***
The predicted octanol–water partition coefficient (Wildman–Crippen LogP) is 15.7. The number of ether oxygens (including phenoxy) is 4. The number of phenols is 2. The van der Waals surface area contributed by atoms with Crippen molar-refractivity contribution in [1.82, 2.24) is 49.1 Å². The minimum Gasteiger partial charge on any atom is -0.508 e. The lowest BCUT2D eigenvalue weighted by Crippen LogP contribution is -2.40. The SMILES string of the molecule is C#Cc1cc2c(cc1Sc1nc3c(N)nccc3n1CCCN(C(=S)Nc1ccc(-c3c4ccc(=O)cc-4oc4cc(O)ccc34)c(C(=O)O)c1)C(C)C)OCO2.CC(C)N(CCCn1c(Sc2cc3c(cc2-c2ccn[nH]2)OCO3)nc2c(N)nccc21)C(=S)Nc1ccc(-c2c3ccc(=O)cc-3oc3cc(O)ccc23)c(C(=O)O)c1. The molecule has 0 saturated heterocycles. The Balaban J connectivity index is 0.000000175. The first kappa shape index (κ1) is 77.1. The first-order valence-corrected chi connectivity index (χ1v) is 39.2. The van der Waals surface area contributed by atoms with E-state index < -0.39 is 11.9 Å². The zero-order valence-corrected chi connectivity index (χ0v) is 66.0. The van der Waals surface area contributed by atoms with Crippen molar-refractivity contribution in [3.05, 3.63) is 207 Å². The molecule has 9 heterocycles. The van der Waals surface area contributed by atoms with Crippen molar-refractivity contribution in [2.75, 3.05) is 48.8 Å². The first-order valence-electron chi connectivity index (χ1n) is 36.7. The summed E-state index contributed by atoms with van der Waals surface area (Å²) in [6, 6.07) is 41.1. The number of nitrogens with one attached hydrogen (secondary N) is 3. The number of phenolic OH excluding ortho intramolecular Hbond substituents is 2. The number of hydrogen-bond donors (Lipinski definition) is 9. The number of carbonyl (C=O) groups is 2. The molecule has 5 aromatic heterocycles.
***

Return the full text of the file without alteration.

The predicted octanol–water partition coefficient (Wildman–Crippen LogP) is 15.7. The number of ether oxygens (including phenoxy) is 4. The number of phenols is 2. The van der Waals surface area contributed by atoms with Crippen molar-refractivity contribution in [1.82, 2.24) is 49.1 Å². The minimum Gasteiger partial charge on any atom is -0.508 e. The lowest BCUT2D eigenvalue weighted by Crippen LogP contribution is -2.40. The SMILES string of the molecule is C#Cc1cc2c(cc1Sc1nc3c(N)nccc3n1CCCN(C(=S)Nc1ccc(-c3c4ccc(=O)cc-4oc4cc(O)ccc34)c(C(=O)O)c1)C(C)C)OCO2.CC(C)N(CCCn1c(Sc2cc3c(cc2-c2ccn[nH]2)OCO3)nc2c(N)nccc21)C(=S)Nc1ccc(-c2c3ccc(=O)cc-3oc3cc(O)ccc23)c(C(=O)O)c1. The molecule has 0 saturated heterocycles. The Balaban J connectivity index is 0.000000175. The first kappa shape index (κ1) is 77.1. The first-order valence-corrected chi connectivity index (χ1v) is 39.2. The van der Waals surface area contributed by atoms with E-state index < -0.39 is 11.9 Å². The zero-order valence-corrected chi connectivity index (χ0v) is 66.0. The van der Waals surface area contributed by atoms with Crippen molar-refractivity contribution in [3.05, 3.63) is 207 Å². The molecule has 9 heterocycles. The van der Waals surface area contributed by atoms with Crippen molar-refractivity contribution in [2.75, 3.05) is 48.8 Å². The first-order valence-electron chi connectivity index (χ1n) is 36.7. The summed E-state index contributed by atoms with van der Waals surface area (Å²) in [6, 6.07) is 41.1. The number of nitrogens with one attached hydrogen (secondary N) is 3. The number of phenolic OH excluding ortho intramolecular Hbond substituents is 2. The number of hydrogen-bond donors (Lipinski definition) is 9. The number of carbonyl (C=O) groups is 2. The molecule has 5 aromatic heterocycles.